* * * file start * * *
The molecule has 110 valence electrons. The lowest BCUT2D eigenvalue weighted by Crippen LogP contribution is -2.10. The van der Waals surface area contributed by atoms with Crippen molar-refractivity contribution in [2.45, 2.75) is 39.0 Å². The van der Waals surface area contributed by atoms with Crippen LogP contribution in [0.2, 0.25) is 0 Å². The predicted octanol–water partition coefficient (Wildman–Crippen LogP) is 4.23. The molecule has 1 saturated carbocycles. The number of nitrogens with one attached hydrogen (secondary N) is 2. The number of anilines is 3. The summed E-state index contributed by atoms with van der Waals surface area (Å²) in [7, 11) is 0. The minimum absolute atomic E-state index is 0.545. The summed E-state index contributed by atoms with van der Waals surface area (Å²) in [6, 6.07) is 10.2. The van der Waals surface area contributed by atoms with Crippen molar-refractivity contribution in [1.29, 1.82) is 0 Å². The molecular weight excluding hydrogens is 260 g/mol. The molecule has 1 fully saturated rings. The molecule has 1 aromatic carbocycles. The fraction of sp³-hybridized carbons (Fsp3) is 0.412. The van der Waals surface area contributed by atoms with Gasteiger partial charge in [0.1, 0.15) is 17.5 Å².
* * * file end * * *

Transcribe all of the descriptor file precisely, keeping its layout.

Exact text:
The molecule has 110 valence electrons. The lowest BCUT2D eigenvalue weighted by Crippen LogP contribution is -2.10. The van der Waals surface area contributed by atoms with Crippen molar-refractivity contribution in [2.45, 2.75) is 39.0 Å². The van der Waals surface area contributed by atoms with Crippen LogP contribution in [0.2, 0.25) is 0 Å². The predicted octanol–water partition coefficient (Wildman–Crippen LogP) is 4.23. The molecule has 1 saturated carbocycles. The number of nitrogens with one attached hydrogen (secondary N) is 2. The number of anilines is 3. The summed E-state index contributed by atoms with van der Waals surface area (Å²) in [7, 11) is 0. The minimum absolute atomic E-state index is 0.545. The summed E-state index contributed by atoms with van der Waals surface area (Å²) in [6, 6.07) is 10.2. The van der Waals surface area contributed by atoms with Crippen molar-refractivity contribution in [1.29, 1.82) is 0 Å². The molecular weight excluding hydrogens is 260 g/mol. The molecule has 1 fully saturated rings. The molecule has 1 aromatic carbocycles. The fraction of sp³-hybridized carbons (Fsp3) is 0.412. The van der Waals surface area contributed by atoms with Gasteiger partial charge in [0.1, 0.15) is 17.5 Å².